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I got good results with Ecover laundry bleach (Sodium Percarbonate) on a bath that had had a kitchen sink draining into it and been left for weeks. I damped the bath, sprinkled the bleach on it, waited for a few minutes for it to dissolve a bit, scrubbed it around so that the coating was even, left it for about half an hour and then cleaned it out in the normal manner. After that it looked cleaner than it ever had since the flat was bought! This was an old enamelled bath. The gunk was various, but probably didn't have as much iron in it as yours.
In case anyone wonders, for presumably historical reasons the kitchen sink drain went through the wall into the bathroom, joined with the bath drain, did a bit of circumnavigation and joined with a cast iron pipe that went back under the kitchen floor. This got blocked, and since the level of the bath was lower than the kitchen sink, the sink emptied OK but came up in the bath. I wasn't there at the time and the plumber SO called couldn't shift it before she had to leave (his next step would have involved taking the bath out), so it stayed there until we went back. Well, the water seeped out slowly and all the washing-up gunk (several goes) dried onto the bath.
--
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UPDATE: Neither bleach or vinegar has had any effect on the bath stains. I've now found out more of what happened. She scrubbed the oven shelf in a mix of washing powder/water in the bath and using a Brillo pad. What would be interesting to know is what kind of cleaning agent is used inside the Brillo pad? and could it react along with the washing powder against the enamel of the bath to produce a bright yellow stain?? Got to admit now that we are getting quite worried as she is only the tenant of the property !!!! :-(( HELP !!!!!!!!! Dave
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merlin_in snipped-for-privacy@yahoo.co.uk says...

Sounds like a rust stain. You want an acid, such as Oxalic, or rust stain remover, provided you test it first on a hidden part of the bath... Was the Vinager clear or brown? The latter stains as it cleans :-) The alternaive is re-enamelling...
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John Weston wrote:

It certainly does sound like rust - after all, Brillo pads are made of steel wool - which itself rusts. It is quite common to see rust marks on things which have been cleaned with Brillo. (Mind, I haven't even seen a Brillo pad in years.)
--
Rod

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Er, brown !!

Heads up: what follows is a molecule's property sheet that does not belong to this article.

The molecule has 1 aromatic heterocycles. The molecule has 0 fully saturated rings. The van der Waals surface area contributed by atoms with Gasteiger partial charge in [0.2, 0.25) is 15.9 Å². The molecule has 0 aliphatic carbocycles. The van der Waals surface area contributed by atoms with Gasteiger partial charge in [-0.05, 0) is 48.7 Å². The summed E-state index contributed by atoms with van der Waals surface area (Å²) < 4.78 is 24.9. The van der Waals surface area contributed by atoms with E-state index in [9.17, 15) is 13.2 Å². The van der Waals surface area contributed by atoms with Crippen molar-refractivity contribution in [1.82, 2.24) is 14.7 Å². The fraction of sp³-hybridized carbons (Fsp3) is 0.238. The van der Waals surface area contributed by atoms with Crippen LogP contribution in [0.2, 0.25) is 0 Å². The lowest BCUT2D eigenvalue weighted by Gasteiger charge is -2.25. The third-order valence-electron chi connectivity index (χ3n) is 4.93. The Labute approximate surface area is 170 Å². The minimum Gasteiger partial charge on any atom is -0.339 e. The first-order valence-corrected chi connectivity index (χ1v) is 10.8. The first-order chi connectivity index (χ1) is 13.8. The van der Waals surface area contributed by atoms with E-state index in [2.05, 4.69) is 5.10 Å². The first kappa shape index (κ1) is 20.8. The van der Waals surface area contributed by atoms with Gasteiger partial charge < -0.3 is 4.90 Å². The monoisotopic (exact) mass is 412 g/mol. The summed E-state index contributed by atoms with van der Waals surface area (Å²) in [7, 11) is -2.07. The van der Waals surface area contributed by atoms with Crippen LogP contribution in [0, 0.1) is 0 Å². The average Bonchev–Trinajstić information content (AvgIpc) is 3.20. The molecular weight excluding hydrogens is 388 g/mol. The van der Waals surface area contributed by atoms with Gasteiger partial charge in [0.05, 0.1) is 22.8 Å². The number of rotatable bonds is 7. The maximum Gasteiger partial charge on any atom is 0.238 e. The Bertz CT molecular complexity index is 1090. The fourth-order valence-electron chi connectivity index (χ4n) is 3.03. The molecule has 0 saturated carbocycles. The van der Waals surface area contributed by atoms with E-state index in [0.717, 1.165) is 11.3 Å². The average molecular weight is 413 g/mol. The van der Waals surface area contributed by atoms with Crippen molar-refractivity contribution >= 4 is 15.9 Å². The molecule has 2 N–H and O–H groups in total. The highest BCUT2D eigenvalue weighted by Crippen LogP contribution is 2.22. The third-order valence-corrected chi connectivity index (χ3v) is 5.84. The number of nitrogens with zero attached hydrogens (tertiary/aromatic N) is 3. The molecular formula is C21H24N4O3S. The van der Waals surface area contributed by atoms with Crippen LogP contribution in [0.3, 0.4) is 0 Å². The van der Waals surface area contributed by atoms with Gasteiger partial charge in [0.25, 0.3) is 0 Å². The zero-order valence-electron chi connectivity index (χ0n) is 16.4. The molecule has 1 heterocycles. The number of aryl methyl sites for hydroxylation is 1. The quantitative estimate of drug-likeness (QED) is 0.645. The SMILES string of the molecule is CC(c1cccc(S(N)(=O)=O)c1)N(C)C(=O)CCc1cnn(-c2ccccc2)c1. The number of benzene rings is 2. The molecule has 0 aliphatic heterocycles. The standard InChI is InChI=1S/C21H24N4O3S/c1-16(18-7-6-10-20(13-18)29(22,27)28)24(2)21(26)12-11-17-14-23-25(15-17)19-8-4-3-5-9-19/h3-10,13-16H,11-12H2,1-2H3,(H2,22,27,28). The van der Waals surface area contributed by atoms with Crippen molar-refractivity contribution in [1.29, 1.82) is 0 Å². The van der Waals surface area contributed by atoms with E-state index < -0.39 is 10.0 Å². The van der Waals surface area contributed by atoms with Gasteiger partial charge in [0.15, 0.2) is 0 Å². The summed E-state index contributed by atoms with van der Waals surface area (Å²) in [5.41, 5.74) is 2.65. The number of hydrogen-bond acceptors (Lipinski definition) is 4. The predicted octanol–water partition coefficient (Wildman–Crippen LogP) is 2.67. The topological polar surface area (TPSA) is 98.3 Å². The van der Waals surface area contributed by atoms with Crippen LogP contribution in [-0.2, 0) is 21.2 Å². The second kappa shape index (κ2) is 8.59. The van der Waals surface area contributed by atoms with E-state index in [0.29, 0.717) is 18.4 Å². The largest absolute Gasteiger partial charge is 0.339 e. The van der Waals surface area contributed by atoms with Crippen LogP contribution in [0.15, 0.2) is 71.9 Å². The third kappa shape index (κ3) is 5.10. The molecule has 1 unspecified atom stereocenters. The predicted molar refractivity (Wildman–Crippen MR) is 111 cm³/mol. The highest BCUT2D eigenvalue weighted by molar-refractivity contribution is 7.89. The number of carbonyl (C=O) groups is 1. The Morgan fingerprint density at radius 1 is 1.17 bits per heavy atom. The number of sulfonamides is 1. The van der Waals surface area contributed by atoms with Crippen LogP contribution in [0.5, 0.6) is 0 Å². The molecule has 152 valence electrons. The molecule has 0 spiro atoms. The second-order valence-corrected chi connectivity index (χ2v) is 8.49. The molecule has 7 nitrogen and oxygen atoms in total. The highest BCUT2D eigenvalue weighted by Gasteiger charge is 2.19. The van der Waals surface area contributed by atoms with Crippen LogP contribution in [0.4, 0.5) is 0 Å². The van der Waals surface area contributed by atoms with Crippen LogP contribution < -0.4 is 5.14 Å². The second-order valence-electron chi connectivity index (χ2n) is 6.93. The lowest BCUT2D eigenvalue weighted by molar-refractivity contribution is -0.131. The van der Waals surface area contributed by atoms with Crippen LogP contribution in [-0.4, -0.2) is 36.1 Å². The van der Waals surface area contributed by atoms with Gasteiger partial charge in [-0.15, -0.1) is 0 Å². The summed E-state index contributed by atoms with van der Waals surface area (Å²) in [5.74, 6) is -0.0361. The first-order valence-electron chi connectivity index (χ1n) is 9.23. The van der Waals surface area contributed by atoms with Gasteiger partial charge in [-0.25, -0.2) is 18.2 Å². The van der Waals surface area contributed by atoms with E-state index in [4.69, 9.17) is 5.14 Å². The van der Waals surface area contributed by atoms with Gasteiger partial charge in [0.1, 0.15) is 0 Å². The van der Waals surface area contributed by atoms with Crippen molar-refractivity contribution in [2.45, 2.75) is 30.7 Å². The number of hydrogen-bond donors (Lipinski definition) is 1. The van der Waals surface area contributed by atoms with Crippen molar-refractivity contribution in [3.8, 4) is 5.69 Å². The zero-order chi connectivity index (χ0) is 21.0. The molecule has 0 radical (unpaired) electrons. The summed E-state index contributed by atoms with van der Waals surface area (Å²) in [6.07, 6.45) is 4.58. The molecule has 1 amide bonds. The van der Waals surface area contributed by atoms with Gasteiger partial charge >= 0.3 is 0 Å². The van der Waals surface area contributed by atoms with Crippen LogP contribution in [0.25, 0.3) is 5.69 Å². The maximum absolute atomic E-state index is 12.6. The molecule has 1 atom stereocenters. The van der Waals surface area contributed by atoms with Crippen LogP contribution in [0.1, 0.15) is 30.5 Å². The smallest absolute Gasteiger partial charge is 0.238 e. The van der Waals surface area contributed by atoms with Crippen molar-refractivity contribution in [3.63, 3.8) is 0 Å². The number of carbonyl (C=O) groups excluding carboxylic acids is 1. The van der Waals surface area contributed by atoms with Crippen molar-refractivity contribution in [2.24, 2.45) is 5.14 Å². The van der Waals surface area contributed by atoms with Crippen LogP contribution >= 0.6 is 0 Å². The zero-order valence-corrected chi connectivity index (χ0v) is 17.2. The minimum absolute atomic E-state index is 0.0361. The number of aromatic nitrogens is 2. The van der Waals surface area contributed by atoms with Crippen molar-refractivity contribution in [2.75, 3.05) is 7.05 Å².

Oh, dear, although the vinegar didn't seem to do anything at all. The stain seems very deep (as though it is actually under the enamel). The bath was okay before cleaning the shelf, so it was that which has caused the stain.

Oh bugger !!!! I hope not !!
Cheers Dave
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Dave wrote:

Use lemon juice according to http://www.unilever.com.au/ourbrands/aroundthehouse/MoreArticles/Stain_R emoval_home.asp
It probably won't work either, but at least it'll smell nice.
--
Preston

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Dave wrote:

They contain caustic soda IIRC.
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UPDATE:
I've had chance to see the bath for myself. The stain is bright ORANGE not yellow as I was told. Things tried so far; Vim, Bleach, Pan scrubber, Vinegar, and finally, Barkeepers Friend. None has worked so far. The stain actually appears to be on the surface rather than underneath as I first thought, and I can feel it as it is quite 'gritty'. Only thing I can think that might shift it now is caustic soda. Anyone have any more ideas that I can try before using caustic soda??? Please help, it looks a right mess. Cheers, Dave
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Dave wrote:

as in 'chrome yellow'
Suspect its a chromium salt..

If its truly surface, try T-cut.
I.e abrasive, not chemical.
You can start with 620 wet and dry..

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On Mon, 02 Feb 2009 12:30:04 +0000, The Natural Philosopher wrote:

I said that ages ago... B-)

Stained limescale I suspect. Try a limescale remover, vinegar isn't the best at that though does work slowly. I'd start with one of the bathroom scale removers rather than something intended for use in a kettle.
--
Cheers
Dave.




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If it feels gritty and raised, then it's likely to be some variety of lime scale, so try sulphamic acid (limescale removers, some kettle descalers) as likely to be more effective than an alkali like caustic soda.